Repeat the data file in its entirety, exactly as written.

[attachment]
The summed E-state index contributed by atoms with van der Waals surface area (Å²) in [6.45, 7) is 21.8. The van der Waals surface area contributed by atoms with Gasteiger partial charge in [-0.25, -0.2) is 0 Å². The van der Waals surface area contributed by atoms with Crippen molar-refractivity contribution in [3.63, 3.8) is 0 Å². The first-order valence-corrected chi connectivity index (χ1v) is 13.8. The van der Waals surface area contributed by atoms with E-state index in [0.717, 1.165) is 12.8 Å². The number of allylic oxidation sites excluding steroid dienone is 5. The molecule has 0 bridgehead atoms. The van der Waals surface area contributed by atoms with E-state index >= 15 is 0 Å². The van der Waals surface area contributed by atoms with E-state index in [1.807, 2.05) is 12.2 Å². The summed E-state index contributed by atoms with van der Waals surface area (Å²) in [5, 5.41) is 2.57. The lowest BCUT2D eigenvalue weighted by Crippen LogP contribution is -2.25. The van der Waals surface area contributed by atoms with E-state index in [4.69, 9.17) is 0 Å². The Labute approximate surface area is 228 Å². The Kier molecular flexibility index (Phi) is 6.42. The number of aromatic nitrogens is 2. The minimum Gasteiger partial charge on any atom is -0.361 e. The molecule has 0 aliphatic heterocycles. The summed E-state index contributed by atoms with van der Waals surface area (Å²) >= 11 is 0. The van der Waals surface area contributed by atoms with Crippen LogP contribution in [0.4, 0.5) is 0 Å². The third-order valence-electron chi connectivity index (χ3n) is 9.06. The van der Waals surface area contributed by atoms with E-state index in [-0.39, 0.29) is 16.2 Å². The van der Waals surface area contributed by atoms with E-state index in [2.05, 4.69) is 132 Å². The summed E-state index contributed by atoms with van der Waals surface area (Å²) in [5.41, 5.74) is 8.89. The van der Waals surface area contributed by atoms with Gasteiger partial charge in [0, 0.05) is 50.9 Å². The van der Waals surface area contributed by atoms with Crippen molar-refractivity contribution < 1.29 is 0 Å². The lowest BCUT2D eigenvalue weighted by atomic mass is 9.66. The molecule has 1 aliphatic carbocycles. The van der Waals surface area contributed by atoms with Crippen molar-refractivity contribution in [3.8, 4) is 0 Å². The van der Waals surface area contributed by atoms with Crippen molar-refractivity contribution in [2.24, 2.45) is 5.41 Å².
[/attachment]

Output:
The summed E-state index contributed by atoms with van der Waals surface area (Å²) in [6.45, 7) is 21.8. The van der Waals surface area contributed by atoms with Gasteiger partial charge in [-0.25, -0.2) is 0 Å². The van der Waals surface area contributed by atoms with Crippen molar-refractivity contribution in [3.63, 3.8) is 0 Å². The first-order valence-corrected chi connectivity index (χ1v) is 13.8. The van der Waals surface area contributed by atoms with E-state index in [0.717, 1.165) is 12.8 Å². The number of allylic oxidation sites excluding steroid dienone is 5. The molecule has 0 bridgehead atoms. The van der Waals surface area contributed by atoms with E-state index >= 15 is 0 Å². The van der Waals surface area contributed by atoms with E-state index in [1.807, 2.05) is 12.2 Å². The summed E-state index contributed by atoms with van der Waals surface area (Å²) in [5, 5.41) is 2.57. The lowest BCUT2D eigenvalue weighted by Crippen LogP contribution is -2.25. The van der Waals surface area contributed by atoms with E-state index in [4.69, 9.17) is 0 Å². The Labute approximate surface area is 228 Å². The Kier molecular flexibility index (Phi) is 6.42. The number of aromatic nitrogens is 2. The minimum Gasteiger partial charge on any atom is -0.361 e. The molecule has 0 aliphatic heterocycles. The summed E-state index contributed by atoms with van der Waals surface area (Å²) >= 11 is 0. The van der Waals surface area contributed by atoms with Crippen LogP contribution in [0.4, 0.5) is 0 Å². The third-order valence-electron chi connectivity index (χ3n) is 9.06. The van der Waals surface area contributed by atoms with E-state index in [-0.39, 0.29) is 16.2 Å². The van der Waals surface area contributed by atoms with E-state index in [2.05, 4.69) is 132 Å². The summed E-state index contributed by atoms with van der Waals surface area (Å²) in [5.41, 5.74) is 8.89. The van der Waals surface area contributed by atoms with Gasteiger partial charge in [0, 0.05) is 50.9 Å². The van der Waals surface area contributed by atoms with Crippen molar-refractivity contribution < 1.29 is 0 Å². The lowest BCUT2D eigenvalue weighted by atomic mass is 9.66. The molecule has 1 aliphatic carbocycles. The van der Waals surface area contributed by atoms with Crippen molar-refractivity contribution in [3.8, 4) is 0 Å². The van der Waals surface area contributed by atoms with Crippen molar-refractivity contribution in [2.24, 2.45) is 5.41 Å².